China struggling to find enough trained pilots for its three aircraft carriers: Report
China is struggling to find enough trained pilots to operate fighter jets from aircraft carriers, prompting its navy with two aircraft carriers commissioned and another launched in June, to speed up the pilot training programme, a media report here said.
The People’s Liberation Army Navy (PLAN) is struggling to meet increased demand for qualified ship-borne fighter jet pilots to operate the specially made J-15 jets for the aircraft carriers.
The PLAN has sped up carrier-based fighter jet pilot training programmes in the decade since the commissioning of its first aircraft carrier, the Liaoning, but its lack of a fighter trainer specifically designed for carrier-based operations has hindered progress, according to an article published in Ordnance Industry Science Technology, a Chinese military magazine.
With Fujian, China’s third and most advanced aircraft carrier, having started sea trials last week, the PLA needed at least 200 qualified carrier-based fighter jet pilots to operate 130 ship-borne aircraft, Beijing-based naval expert Li Jie was quoted as saying by the Hong Kong-based South China Morning Post on Saturday.
The Fujian is equipped with advanced electromagnetic catapults, similar to those on the US supercarrier Gerald R Ford, while China’s first two carriers featured ski-jump designs, so the navy will have to master a new aircraft launch and recovery system. Official media reports say China plans to produce more aircraft carriers to match the strength of the US Navy.
“It’s full of challenges, as aircraft design and pilot training are among the world’s most difficult and complicated core technologies – which no one will share with you,” Li said. Defence experts say that while China is producing aircraft carriers at a faster pace, it is still a work in progress for the J-15 carrier-based fighter jets, which were stated to be too heavy for deployment on aircraft carriers.
China is rapidly modernising its navy, almost launching a battleship every month or two.
Dai Mingmeng, who flew a J-15 prototype on its maiden flight from the deck of Liaoning on November 3, 2012, when he was 41, was one of the first five Chinese pilots to achieve ship-borne certification. He and other senior carrier-capable pilots are now training the latest generation.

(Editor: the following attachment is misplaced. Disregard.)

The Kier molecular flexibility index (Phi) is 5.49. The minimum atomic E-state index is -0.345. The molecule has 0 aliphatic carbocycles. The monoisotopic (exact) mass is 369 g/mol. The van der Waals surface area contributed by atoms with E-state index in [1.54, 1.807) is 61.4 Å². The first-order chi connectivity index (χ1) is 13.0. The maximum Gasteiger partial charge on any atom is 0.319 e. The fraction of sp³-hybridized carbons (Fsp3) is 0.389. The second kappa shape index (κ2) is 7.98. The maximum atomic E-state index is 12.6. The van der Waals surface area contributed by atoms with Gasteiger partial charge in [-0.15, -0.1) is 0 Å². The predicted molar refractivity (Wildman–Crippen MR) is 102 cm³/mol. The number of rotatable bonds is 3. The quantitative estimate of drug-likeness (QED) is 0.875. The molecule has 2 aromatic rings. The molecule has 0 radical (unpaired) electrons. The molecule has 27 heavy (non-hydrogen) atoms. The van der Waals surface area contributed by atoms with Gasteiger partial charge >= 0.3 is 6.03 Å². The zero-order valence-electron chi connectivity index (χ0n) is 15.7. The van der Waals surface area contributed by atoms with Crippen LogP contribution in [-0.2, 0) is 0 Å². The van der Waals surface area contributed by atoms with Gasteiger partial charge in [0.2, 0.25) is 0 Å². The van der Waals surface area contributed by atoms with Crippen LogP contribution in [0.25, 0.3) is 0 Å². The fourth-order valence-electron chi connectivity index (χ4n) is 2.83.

State-run China Central Television said the navy has directly recruited cadets from high school graduates aged between 16 and 19 since 2020. The average age of the latest generation of new naval aviation pilot cadets was 20, at least 10 years younger than their predecessors.
The PLA Navy started training its own pilots - rather than picking qualified candidates from the air force - following the establishment of the Naval Aeronautical University in Yantai, Shandong province, in 2017 - adopting the same approach as its US counterpart.
PLAN pilots use the Chinese-made JL-9G, a single-engine twin-seat aircraft first revealed in 2011, as a carrier-trainer variant, but it cannot be used to simulate emergency landings on a flight deck because of flaws such as being too light and too slow, Ordnance Industry Science Technology, a Chinese magazine said in a report marking the 10th anniversary of the Liaoning’s commissioning on September 25, 2012.
Those flaws have seen it confined to land-based simulated carrier training, the Post quoted the report.
“In the past few decades, the US military has been using the T-45 Goshawk carrier-qualified trainer to train its pilot cadets. Now, the Americans have developed a more advanced variant, the T-7A Red Hawk, which is equipped with a more powerful General Electric F404 afterburning turbofan engine that will make ship-borne fighter pilot training more efficient,” it said.
China’s only ship-borne fighter jet, the twin-engine single-seat J-15 Flying Shark, has been dubbed the world’s heaviest carrier-borne fighter as it weighs 17.5 tonnes with a maximum speed of Mach 2.4 – just over 2,960km/h while the gross weight of the JL-9G trainer is just 7.8 tonnes and it has a top speed of Mach 1.05.
“The PLA does not have the luxury of owning a trainer like the T-45, so Chinese pilot cadets’ carrier-based training entirely relies on flying the J-15, posing a great challenge to improving their flying skills [because of the absence of a back-seat coach],” the Chinese magazine’s report said.
Two J-15 fighters crashed in April 2016, resulting in one death and one serious injury. China has developed a twin-seat variant of the J-15 known as the J-15S, but recent footage shown by state media confirmed that platform has been turned into the ship-borne J-15D electronic warfare aircraft, Macau-based military analyst Antony Wong Tong said.
Zhou Chenming, a researcher with the Beijing-based Yuan Wang military science and technology think tank, told the Post that China was still testing the twin-seat J-15S, adopting a similar approach to the Americans when they turned the F-15 Eagle into different versions, including the twin-seat F-15E Strike Eagle.
(This story has not been edited by Devdiscourse staff and is auto-generated from a syndicated feed.)